Let $S:=T^2\setminus{\rm int}(D^2)$ be the torus minus an open disk. Must every continuous function $f:S\to S$ have a fixed point?

This is essentially the conclusion of the Brouwer fixed point theorem. However, that theorem only applies to spaces homeomorphic to $D^n$, and so I can't directly apply it to this question. On the other hand, I can't come up with a counterexample either.

  • $\begingroup$ Wait, what exactly $T^2$ is for you and how do you subtract $D^2$ from $T^2$? $\endgroup$ – freakish Mar 2 '17 at 0:07
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    $\begingroup$ @freakish The torus… $\endgroup$ – Akiva Weinberger Mar 2 '17 at 0:08
  • $\begingroup$ To embed $D^2$ in $T^2$, choose any point and consider the set of things within a distance of $\epsilon$ from that point (for small enough $\epsilon$) $\endgroup$ – Akiva Weinberger Mar 2 '17 at 0:08

Let's express $T^2$ by letting $H \subset \mathbb{R}^2$ be a regular hexagon centered at the origin, and then gluing opposite sides of $H$ by translations.

Let $q : H \to T^2$ be the quotient map of this gluing.

Let $D^2 \subset \mathbb{R}^2$ be a small round open disc centered at the origin and contained in the interior of $H$, and so we may regard $D^2$ as embedded in $T^2$ by the map $q$. Then, as you say, we remove the interior of $D^2$ to obtain the surface $S$.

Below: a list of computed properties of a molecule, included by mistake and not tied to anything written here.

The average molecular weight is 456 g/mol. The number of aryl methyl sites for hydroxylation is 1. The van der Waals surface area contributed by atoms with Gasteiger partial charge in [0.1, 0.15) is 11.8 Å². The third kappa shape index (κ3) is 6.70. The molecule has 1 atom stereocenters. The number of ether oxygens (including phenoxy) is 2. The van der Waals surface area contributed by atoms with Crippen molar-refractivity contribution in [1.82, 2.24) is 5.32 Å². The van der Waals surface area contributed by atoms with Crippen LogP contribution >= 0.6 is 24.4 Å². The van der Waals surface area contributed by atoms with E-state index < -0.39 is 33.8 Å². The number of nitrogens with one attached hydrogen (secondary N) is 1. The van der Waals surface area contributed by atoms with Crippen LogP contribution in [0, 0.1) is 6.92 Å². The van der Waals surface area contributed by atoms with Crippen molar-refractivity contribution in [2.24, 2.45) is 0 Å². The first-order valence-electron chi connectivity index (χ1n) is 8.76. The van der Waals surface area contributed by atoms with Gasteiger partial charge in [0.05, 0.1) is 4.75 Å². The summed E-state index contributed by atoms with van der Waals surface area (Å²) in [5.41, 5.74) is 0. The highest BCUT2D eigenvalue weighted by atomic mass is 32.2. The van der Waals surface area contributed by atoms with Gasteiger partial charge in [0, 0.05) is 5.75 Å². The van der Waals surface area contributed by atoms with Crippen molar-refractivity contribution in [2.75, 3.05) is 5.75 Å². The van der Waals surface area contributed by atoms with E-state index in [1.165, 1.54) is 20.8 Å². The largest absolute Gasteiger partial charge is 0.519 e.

Now let $R : H \to H$ be a rotation of angle $2 \pi / 6$. The map $R$ induces a homeomorphism $S \mapsto S$ having no fixed points.

  • $\begingroup$ Ah, nice. I thought of doing a similar thing for a square instead of a hexagon, but that didn't work (since the corners, which get quotiented to a point in the quotient map, get mapped to themselves). I didn't think of doing hexagons; this seems to work ('cause now there are two corners after quotienting). $\endgroup$ – Akiva Weinberger Mar 2 '17 at 2:44

Let's sit your torus $T^2$ inside $\Bbb{C} \times \Bbb{C}$ as the subset $S^1 \times S^1$, where $S^1 = \{ z \mid |z|= 1\}$ and let's sit your disk $D^2$ so that it doesn't meet the circle $\{(z, 1) \mid z \in S^1\}$. Then the function $(z, w) \mapsto (iz,1)$ has no fixed points on any subset of $T^2$.

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    $\begingroup$ But does that example restrict to a function $f : S \to S$? $\endgroup$ – Lee Mosher Mar 2 '17 at 1:18
  • $\begingroup$ Yes, it does, subject to a small (and obvious) refinement I have made to my answer. $\endgroup$ – Rob Arthan Mar 2 '17 at 2:20
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    $\begingroup$ How could any point of the form $(z,0)$ possibly be on the torus? $0\notin S^1$. (Remember that the disk in the question is meant to be a subset of the torus.) $\endgroup$ – Akiva Weinberger Mar 2 '17 at 2:34
  • $\begingroup$ I have fixed the typo. $\endgroup$ – Rob Arthan Mar 2 '17 at 2:56
  • $\begingroup$ Oh, I misread, sorry! I thought it said $(z,w)\mapsto(iz,w)$ (a rotation). I see now that this is a rotation combined with a projection. Yes, this should work. I apologize! $\endgroup$ – Akiva Weinberger Mar 2 '17 at 3:42

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